Article By: Kira Schlechter ‡ Edited By: Leanne Ridgeway
The versatility and adaptability of metal are well-known, of course. But nowhere is that more clear than with Tengger Calvary, the New York-based nomadic folk / Mongolian folk metal band.
Fusing native overtone singing and the Mongolian horsehead fiddle (the morin khuur) with blast beats and distorted guitars, they formed a sound so unique, it caught the ear of non-metal publications like The Wall Street Journal, The New York Times, and CNN.
But after releasing six albums in rapid succession, their latest via Napalm Records, ‘Cian Bi,’ is proving to be their swan song. The quintet – singers Nature and Ulziimuren (who also play the Mongolian fiddle), guitarist Pat, bassist Ray, and drummer James – announced they were breaking up mere days after the new album’s release.
While their demise is a real and tragic loss to the metal scene, they leave us with a terrific effort to remember them by.
The morin khuur has a beautiful, haunting, mournful tone, and the foreboding instrumental that starts the album, “And Darkness Continues,” is led by it. It’s played without much ornamentation, so it has a liquid-y, warm, earthy tone, unlike any other fiddle. It is the perfect counterpart to the brittle, crisp guitars and erratic native rhythms.
The title track blends the two cultures — the metal and traditional, the Western (or European) and the Eastern – in a completely fascinating way, unlike anything you have likely heard before. The monotone, robotic throat-singing is about as metal as it gets. Anyone can do the Cookie Monster thing, but when you can throat-sing, you’re on a totally different plane. It’s occasionally paired with straight clean singing, as well, but it’s that mesmerizing drone that distinctively marks Tengger’s sound.
Another hallmark is the music’s ever-changing moods and tempos; the instrumental combinations that switch on a dime, the brief, intriguing tangents they explore. Their lyrics are stream-of-consciousness – if their meanings are not completely clear at first glance, it’s probably intentional.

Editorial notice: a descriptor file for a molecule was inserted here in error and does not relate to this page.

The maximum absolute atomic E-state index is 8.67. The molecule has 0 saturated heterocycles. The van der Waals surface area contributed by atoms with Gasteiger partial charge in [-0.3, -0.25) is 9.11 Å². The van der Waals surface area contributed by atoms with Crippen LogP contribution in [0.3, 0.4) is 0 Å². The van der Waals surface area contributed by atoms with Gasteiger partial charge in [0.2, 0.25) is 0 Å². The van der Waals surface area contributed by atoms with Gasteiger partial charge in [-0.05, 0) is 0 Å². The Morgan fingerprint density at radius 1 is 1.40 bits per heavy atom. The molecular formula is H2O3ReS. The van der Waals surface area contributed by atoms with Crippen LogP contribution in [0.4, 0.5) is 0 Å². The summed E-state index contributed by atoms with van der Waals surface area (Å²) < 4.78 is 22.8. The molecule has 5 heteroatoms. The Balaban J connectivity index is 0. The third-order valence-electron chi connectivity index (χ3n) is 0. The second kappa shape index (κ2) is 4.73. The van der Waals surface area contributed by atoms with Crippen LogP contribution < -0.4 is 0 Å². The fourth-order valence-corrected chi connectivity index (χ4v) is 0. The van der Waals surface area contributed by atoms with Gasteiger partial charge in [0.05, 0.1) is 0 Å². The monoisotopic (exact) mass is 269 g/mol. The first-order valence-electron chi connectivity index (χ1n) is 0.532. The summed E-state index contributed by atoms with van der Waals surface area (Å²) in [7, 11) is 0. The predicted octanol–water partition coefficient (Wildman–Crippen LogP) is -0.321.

That technique makes them such a part of the music because it too is so experimental and free form. “Strength” is a beautiful example of this, laced by ribbons of the gorgeous fiddle and de-tuned guitars.
“Chasing My Horse” is an instrumental that sounds exactly like its title, with a galloping, twisting rhythm – you can almost follow the action as the chase begins, proceeds, slows, and speeds up again. The presence of such instrumentals like this one and “Electric Shaman” is not a distraction in any way – they seem such a part of the band’s fiber and being, probably more than anything with words and vocals is.
The band doesn’t belabor anything. There are a lot of songs on the album, granted, but they are brief and to the point and pack so much into each one – electronica, the fiddle, the guitars, the insane native and metal drumming – that each sounds completely different.
“Ride Into Grave And Glory” is clearly a farewell, a looking back, but not without regret: “If tomorrow we gonna die / We looking back, what have we done?” they ask. “Give or take, you question yourself / What do we do, what do we do,” they ponder.
But they raise a defiant fist with “Redefine,” which is exactly what they have done to the genre, no matter their ultimate fate – “Redefine yourself, don’t let them take you down,” they urge.
The societal division they describe in “The Old War” is offset by the message of unity in “One Tribe, Beyond Any Nation” — “We have each other / We will fight them all,” they sing. “One-Track Mind” is pointed, biting commentary on how polarized society is, but again is buffered by the majestic “You and I, Under the Same Sky,” a plea for unity and solidarity.
A final instrumental, the stark “Sitting In Circle,” quietly closes the album in a soulful acoustic fashion, ultimately driving home the roots and soul of their sound.
A bitter post on Tengger Calvary’s Facebook page explains some of their reasons for splitting. If they are indeed true, the industry has a lot to answer for in terms of how this one-of-a-kind band was treated. May they go on to better things and higher ground.